Read over the blog you’re wanting to submit to and see what content does the best as far as social sharing and comments go. This will give you an indication of what type of content works best for this specific blogs audience.

Now that you’ve figured out what type of content works well, you need to pitch the post to the blog owner. The first thing you need to do is craft an email that is short, to the point and addresses the blog owner by name.

If you don’t know their name, look for an about page, a contact page with email address or find their Twitter profile to find their name. You’re essentially sending a cold email, and you need to do it right.

The blog owners name is out there somewhere, and if you don’t take the time to address who you’re talking to, they will know your attention to detail is low, and will more than likely delete your guest post pitch before even reading it.

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The next piece of the pitching puzzle you need to focus on is the headline.

According to Carol Tice, a bad headline is the #1 killer of a guest post being accepted, and I absolutely agree. It’s the first thing the readers will see, and it’s the words that get tweeted with the article link, so it has to be attention grabbing.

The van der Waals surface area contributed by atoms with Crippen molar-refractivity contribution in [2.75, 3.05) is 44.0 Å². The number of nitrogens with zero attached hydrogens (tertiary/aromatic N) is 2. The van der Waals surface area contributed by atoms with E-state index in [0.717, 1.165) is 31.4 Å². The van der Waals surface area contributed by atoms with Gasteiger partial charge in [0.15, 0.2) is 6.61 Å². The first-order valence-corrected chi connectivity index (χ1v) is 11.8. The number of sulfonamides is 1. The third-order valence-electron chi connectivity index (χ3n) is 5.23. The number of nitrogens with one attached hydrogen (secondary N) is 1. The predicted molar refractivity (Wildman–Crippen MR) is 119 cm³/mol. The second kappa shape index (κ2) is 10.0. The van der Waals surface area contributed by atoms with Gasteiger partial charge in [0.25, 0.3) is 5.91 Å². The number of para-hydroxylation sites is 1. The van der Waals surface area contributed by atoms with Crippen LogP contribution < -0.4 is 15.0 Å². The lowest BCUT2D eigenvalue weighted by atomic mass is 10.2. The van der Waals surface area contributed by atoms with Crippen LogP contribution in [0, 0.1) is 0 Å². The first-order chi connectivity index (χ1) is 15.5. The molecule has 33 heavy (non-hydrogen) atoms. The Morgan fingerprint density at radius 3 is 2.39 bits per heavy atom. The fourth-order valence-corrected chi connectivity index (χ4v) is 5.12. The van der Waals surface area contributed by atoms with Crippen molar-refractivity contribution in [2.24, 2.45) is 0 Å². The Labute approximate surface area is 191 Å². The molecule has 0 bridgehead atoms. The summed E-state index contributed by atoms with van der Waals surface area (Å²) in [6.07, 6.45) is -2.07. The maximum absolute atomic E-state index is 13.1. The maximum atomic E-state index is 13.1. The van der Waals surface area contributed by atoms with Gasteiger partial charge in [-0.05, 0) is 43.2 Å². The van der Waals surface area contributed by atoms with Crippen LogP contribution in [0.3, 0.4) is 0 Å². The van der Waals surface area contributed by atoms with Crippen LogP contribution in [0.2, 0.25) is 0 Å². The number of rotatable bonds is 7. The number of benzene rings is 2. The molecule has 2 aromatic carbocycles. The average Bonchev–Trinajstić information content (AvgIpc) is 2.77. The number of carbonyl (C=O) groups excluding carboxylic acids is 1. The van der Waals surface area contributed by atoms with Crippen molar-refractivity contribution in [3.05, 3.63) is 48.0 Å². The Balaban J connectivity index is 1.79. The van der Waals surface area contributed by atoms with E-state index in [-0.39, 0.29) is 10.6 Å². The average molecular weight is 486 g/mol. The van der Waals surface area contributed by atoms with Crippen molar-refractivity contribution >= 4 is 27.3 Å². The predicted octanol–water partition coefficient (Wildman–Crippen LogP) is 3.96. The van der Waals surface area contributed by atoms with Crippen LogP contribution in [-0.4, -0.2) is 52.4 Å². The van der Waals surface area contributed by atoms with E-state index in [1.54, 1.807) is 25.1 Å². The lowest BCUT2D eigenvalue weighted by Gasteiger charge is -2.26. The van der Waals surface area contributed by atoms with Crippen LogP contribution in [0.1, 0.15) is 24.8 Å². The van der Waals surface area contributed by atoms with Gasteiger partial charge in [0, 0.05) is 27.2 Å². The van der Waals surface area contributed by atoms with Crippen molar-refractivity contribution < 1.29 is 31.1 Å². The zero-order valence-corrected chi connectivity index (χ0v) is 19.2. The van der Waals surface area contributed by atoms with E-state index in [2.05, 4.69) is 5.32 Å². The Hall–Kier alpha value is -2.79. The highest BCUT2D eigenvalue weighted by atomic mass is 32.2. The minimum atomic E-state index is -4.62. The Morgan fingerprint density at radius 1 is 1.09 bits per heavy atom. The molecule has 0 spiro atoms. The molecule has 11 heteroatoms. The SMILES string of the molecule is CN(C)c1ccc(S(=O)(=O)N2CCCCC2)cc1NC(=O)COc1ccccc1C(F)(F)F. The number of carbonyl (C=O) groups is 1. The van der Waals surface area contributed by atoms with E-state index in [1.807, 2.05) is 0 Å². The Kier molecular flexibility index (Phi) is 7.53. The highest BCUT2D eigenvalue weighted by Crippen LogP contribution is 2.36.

Take the time to study classic headline copywriting, and figure out a way to make an attention grabbing headline that works well for your target audience.

There are some headline formulas that convert really well, while others that are absolutely horrible for conversions, so while a headline may be a small piece of your guest post, it’s absolutely the most important.

Once you get your guest post idea accepted, you need to take the time to write up a well researched article. Your goal should be to write an article that is 10X better than any other content on the blog you’re writing for, because you want every reader of that blog to become a reader of your own blog.

So spend a good amount of time writing quality, in depth content – and as an introvert, alone time researching is always fun ๐Ÿ™‚

Ebooks

Marketing is best when the potential buyer doesn’t even know they’re being marketed to. What better way to do this than writing and releasing free ebooks for people to download?

There’s a few ways you can utilize ebook marketing to build additional traffic for your website.

I have no doubt that you’ve seen at least 100 websites in your lifetime with a form somewhere on their page that wants you to sign up to their newsletter in exchange for an ebook of some sort. It’s because it works, and it also helps you get an email list started that you can promote your product or service to later on.

Another way to use ebooks for marketing is during the initial push for your business. Here you can utilize an ebook in order to spread your manifesto of ideas. This helps to solidify your branding and put your business right in the center of the target market you’re targeting.